When we make a choice in life do we consider the possible consequences of our choice? Are we making a wise choice? Did we get counsel from reliable, trustworthy sources and then go against that advice? Did we spend time in prayer and reading what the Bible has to say about our choices, so we have some idea of what God wants us to do? Sometimes, I am as guilty as these guys were, focusing on the challenges and the possible bad outcomes of failure instead of success. I give in to worry and fear instead of spending more time on the potential good outcome. I also forget to consider the consequences of making the wrong decision. Those consequences could be as bad as or worse than if I had the faith and confidence to go where God and trustworthy counsel tells me to go.

What consequences did these guys suffer? You have to continue the story in Numbers chapter 14. God’s first response is to tell Moses He’s going to wipe out everyone and start over. Moses intercedes and God relents, although He does kill the 10 leaders who rebelled. Instead, He makes the Israelites wander around in the desert for 40 years, one year for each of the 40 days they were in Canaan scouting. The only two leaders who make it into the Promised Land are the two obedient, faithful, optimistic ones, Joshua and Caleb.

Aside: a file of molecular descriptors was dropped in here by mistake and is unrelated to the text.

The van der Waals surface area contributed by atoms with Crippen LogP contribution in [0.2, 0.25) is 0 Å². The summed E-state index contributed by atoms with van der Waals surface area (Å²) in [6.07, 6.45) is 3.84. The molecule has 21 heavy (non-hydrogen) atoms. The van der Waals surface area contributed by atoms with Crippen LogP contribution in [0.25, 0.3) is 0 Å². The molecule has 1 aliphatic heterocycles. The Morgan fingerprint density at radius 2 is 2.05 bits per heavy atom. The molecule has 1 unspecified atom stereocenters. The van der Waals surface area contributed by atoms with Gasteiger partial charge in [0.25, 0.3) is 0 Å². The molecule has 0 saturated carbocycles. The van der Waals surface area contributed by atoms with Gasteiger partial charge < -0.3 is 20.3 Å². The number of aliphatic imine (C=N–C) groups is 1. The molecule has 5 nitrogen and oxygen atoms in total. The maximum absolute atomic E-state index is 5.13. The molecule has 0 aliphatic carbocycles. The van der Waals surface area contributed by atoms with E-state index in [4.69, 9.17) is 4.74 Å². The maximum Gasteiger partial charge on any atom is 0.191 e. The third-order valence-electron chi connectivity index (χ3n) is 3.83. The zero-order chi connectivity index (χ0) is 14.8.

How do we avoid consequences in our lives? First is to be obedient to God, so that we are in His will for our lives. Remember to apply this to all areas of our lives; family and work, including business decisions. How do we know if we are being obedient? Prayer and Bible reading are the primary tools. Next, you need to have a circle of wise advisors who are trustworthy, evident by their use of those same primary tools and by the lack of consequences in their lives from poor choices. When you are seeking advice from those counselors, talk about the potential consequences of making a poor decision. We tend to have blind spots in those areas. Learn from the mistakes and suffered consequences of those who have gone before you on this path.